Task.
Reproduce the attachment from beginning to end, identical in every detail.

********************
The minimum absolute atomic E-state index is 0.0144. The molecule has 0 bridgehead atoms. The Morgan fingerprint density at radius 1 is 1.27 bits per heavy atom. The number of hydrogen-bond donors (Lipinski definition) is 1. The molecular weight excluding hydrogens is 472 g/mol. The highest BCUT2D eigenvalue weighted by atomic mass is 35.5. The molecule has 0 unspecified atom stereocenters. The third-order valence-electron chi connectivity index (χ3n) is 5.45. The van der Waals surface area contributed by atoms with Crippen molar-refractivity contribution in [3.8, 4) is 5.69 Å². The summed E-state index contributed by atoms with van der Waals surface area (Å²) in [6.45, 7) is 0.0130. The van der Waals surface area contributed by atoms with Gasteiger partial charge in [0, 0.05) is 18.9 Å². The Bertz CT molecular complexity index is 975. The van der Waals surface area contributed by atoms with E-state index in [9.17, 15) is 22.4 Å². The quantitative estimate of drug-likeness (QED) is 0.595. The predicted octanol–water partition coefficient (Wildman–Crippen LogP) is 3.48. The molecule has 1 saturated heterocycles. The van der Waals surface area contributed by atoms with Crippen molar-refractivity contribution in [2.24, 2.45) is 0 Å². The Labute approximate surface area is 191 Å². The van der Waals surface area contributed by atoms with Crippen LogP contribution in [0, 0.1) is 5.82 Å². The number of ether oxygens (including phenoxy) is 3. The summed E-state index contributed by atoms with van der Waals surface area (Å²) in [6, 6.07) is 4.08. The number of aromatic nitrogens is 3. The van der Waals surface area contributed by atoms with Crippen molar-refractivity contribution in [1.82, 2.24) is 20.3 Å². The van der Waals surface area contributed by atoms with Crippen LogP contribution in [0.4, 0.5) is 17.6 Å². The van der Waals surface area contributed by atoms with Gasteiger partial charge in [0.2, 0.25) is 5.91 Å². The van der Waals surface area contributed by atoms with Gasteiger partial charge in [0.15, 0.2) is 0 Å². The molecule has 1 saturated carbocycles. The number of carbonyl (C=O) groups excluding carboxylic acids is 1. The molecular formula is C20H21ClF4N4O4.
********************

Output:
The minimum absolute atomic E-state index is 0.0144. The molecule has 0 bridgehead atoms. The Morgan fingerprint density at radius 1 is 1.27 bits per heavy atom. The number of hydrogen-bond donors (Lipinski definition) is 1. The molecular weight excluding hydrogens is 472 g/mol. The highest BCUT2D eigenvalue weighted by atomic mass is 35.5. The molecule has 0 unspecified atom stereocenters. The third-order valence-electron chi connectivity index (χ3n) is 5.45. The van der Waals surface area contributed by atoms with Crippen molar-refractivity contribution in [3.8, 4) is 5.69 Å². The summed E-state index contributed by atoms with van der Waals surface area (Å²) in [6.45, 7) is 0.0130. The van der Waals surface area contributed by atoms with Gasteiger partial charge in [0, 0.05) is 18.9 Å². The Bertz CT molecular complexity index is 975. The van der Waals surface area contributed by atoms with E-state index in [9.17, 15) is 22.4 Å². The quantitative estimate of drug-likeness (QED) is 0.595. The predicted octanol–water partition coefficient (Wildman–Crippen LogP) is 3.48. The molecule has 1 saturated heterocycles. The van der Waals surface area contributed by atoms with Crippen molar-refractivity contribution in [2.24, 2.45) is 0 Å². The Labute approximate surface area is 191 Å². The van der Waals surface area contributed by atoms with Crippen LogP contribution in [0, 0.1) is 5.82 Å². The number of ether oxygens (including phenoxy) is 3. The summed E-state index contributed by atoms with van der Waals surface area (Å²) in [6, 6.07) is 4.08. The number of aromatic nitrogens is 3. The van der Waals surface area contributed by atoms with Crippen molar-refractivity contribution in [1.82, 2.24) is 20.3 Å². The van der Waals surface area contributed by atoms with Crippen LogP contribution in [0.4, 0.5) is 17.6 Å². The van der Waals surface area contributed by atoms with Gasteiger partial charge in [0.2, 0.25) is 5.91 Å². The van der Waals surface area contributed by atoms with Gasteiger partial charge in [0.15, 0.2) is 0 Å². The molecule has 1 saturated carbocycles. The number of carbonyl (C=O) groups excluding carboxylic acids is 1. The molecular formula is C20H21ClF4N4O4.